Wandering Thoughts archives


Replacing modules for testing (and fun)

A while back I wrote about how I monkey-patch Python modules for testing, selectively replacing various functions they provide with test ones that return the results I like. But it's not the only way to do this. If monkey-patching system modules this way makes you nervous (perhaps due to its potential side effects), there's another way to do it: you can entirely replace the system module itself in the module you're testing.

After all, imported modules are (more or less) just entries in the module's namespace, and you can reach in to another module's namespace and replace things there; that's how you monkey-patch things in general in Python. So if you are testing your dog module and it uses socket, you can change where dog.socket points pretty much just as easily as you can change where socket.gethostbyaddr does.

(Note that neither sort of replacement deals very well with 'from <module> import ...', which will force you to hunt down and re-point multiple names in the test module's namespace.)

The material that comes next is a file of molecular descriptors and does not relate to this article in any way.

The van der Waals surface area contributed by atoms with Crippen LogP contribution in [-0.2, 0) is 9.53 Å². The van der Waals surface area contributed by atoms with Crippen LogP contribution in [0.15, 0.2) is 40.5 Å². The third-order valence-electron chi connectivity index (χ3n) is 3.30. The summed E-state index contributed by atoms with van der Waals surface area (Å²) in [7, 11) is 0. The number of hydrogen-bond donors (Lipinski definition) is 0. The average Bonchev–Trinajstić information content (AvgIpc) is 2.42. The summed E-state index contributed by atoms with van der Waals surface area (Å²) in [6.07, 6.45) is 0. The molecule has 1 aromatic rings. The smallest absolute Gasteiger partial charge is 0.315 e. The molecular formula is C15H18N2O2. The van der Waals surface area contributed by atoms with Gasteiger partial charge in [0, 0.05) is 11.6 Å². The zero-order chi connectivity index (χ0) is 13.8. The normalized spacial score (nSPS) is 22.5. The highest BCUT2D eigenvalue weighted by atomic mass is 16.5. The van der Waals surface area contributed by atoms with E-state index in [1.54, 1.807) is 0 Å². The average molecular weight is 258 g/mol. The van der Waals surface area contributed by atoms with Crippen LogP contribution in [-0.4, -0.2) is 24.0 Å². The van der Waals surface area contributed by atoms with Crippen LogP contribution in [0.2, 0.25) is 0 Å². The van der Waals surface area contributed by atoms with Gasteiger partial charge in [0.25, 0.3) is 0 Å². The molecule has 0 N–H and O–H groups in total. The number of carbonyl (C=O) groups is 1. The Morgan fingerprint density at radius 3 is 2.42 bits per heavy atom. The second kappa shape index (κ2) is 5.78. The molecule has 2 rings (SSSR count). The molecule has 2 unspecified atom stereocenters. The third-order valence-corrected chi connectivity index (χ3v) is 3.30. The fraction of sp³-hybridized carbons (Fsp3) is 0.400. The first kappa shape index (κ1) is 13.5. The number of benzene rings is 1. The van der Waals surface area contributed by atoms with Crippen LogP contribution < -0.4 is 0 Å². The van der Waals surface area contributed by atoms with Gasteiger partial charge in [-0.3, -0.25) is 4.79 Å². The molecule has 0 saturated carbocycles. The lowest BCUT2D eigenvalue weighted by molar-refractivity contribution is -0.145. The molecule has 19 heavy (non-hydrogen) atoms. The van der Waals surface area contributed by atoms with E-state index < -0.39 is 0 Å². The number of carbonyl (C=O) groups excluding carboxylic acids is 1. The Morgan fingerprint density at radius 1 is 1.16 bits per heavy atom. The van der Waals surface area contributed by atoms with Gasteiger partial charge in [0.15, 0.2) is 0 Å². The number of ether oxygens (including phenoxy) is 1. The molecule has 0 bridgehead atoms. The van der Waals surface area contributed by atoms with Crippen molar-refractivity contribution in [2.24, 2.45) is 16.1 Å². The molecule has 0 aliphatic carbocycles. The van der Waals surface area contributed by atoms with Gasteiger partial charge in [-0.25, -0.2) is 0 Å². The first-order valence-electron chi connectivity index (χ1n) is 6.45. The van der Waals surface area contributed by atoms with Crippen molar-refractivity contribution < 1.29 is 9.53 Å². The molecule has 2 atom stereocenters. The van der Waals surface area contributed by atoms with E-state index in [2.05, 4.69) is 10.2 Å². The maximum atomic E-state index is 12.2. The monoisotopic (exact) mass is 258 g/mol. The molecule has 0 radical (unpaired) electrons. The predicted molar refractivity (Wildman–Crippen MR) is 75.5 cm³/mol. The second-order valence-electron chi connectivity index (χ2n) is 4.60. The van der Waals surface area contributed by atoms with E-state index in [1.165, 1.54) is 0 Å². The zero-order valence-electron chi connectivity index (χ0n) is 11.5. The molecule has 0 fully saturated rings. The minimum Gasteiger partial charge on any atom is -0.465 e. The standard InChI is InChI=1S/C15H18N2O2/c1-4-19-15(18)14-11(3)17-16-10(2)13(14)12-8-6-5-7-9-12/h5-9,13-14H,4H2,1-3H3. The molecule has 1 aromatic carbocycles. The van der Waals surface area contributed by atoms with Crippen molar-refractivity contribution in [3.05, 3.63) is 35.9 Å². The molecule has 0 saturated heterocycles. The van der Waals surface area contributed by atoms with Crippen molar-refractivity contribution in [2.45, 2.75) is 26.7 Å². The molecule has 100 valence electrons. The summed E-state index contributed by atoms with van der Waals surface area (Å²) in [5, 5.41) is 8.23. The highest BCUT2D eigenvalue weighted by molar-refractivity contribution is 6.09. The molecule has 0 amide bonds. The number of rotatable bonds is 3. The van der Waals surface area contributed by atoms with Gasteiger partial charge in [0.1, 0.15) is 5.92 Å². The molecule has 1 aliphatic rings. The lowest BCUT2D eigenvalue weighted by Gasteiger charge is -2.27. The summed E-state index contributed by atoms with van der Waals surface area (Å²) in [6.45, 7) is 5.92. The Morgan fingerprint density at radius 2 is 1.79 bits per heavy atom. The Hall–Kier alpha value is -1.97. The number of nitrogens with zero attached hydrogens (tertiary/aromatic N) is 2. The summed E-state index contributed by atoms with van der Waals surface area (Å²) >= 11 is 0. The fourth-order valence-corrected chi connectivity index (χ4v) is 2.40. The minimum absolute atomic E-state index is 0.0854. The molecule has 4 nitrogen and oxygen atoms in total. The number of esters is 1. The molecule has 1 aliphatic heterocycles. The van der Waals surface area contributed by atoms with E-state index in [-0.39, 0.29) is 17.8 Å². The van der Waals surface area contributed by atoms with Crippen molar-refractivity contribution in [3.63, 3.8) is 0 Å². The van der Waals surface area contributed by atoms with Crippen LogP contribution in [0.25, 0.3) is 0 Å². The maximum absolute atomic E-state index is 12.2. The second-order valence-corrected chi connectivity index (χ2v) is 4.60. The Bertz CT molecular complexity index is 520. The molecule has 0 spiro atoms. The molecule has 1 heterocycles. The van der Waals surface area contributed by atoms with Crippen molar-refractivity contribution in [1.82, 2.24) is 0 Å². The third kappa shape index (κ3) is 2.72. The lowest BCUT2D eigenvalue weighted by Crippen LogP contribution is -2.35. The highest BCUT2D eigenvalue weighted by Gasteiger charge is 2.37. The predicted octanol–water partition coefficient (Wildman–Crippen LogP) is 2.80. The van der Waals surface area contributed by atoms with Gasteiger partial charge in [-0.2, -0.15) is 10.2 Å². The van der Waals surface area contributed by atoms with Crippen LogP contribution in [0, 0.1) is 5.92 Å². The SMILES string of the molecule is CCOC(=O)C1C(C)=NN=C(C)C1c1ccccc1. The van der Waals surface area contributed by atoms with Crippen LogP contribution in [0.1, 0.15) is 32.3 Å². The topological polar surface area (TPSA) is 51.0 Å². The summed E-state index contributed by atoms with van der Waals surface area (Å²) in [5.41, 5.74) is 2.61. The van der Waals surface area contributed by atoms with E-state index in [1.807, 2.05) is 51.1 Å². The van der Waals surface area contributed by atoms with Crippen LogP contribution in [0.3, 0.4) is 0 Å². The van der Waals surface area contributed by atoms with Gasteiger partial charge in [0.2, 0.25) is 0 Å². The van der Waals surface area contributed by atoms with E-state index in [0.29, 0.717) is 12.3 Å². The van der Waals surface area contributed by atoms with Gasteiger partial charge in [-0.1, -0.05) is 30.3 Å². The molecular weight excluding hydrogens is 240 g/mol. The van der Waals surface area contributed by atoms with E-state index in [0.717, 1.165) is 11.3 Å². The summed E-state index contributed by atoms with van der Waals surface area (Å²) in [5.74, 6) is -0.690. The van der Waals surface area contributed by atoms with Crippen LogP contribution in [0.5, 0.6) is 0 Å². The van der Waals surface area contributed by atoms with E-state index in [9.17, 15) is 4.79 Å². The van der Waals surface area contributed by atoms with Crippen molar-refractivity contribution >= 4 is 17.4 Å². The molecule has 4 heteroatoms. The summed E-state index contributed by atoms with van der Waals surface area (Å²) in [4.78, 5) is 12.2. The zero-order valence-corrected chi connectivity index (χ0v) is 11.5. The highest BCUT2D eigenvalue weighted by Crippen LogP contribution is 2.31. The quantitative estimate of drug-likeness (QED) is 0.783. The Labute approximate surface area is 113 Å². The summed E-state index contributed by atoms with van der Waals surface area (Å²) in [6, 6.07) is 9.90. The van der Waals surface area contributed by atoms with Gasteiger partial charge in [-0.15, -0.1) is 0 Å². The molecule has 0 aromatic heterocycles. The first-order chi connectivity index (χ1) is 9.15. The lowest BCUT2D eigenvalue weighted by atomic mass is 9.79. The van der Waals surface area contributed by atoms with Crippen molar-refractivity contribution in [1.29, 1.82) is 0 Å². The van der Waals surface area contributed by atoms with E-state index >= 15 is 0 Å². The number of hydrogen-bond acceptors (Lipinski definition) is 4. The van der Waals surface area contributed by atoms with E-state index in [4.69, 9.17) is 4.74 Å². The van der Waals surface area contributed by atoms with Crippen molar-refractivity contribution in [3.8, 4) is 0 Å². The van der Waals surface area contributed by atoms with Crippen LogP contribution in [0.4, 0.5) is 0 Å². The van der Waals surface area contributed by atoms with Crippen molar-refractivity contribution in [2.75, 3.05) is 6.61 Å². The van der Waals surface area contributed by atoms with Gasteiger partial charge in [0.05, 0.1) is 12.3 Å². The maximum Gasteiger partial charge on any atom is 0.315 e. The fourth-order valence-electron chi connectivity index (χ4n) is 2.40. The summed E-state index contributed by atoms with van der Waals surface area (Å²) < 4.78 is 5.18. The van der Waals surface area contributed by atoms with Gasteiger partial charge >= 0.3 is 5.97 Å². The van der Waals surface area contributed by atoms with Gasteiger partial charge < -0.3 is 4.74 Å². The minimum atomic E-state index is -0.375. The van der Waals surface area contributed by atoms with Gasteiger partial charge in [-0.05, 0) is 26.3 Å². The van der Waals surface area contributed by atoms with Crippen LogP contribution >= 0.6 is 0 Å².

The replacement doesn't have to be a module, either; all you need is something that has a namespace. The easiest thing to use is an instance of a class, which also conveniently lets you put all of your fake module functions and so on in one spot (and store state information). If you want you can even give your class a __getattr__ method and forward all things that you don't implement to the real module.

(If you want to be sure that the module under test only calls things that you know about, you can restrict what gets forwarded.)

There are advantages and drawbacks to each approach. Shimming module functions takes more work and has global effects, which may be good or bad depending on what you're testing. Replacing modules has strictly local effects and is probably simpler if you need to replace a bunch of things or keep state between your various replacement functions.

Sidebar: an example fake socket module

import socket
class FakeSocketModule(object):
    def gethostbyaddr(self, ip):
        return ('www.google.com', [], [ip,])
    def __getattr__(self, name):
        return getattr(socket, name)

This fakes out socket.gethostbyaddr() (in a very simple way) and forwards everything else to the real socket module.

python/ReplacingModulesForTests written at 23:46:17; Add Comment

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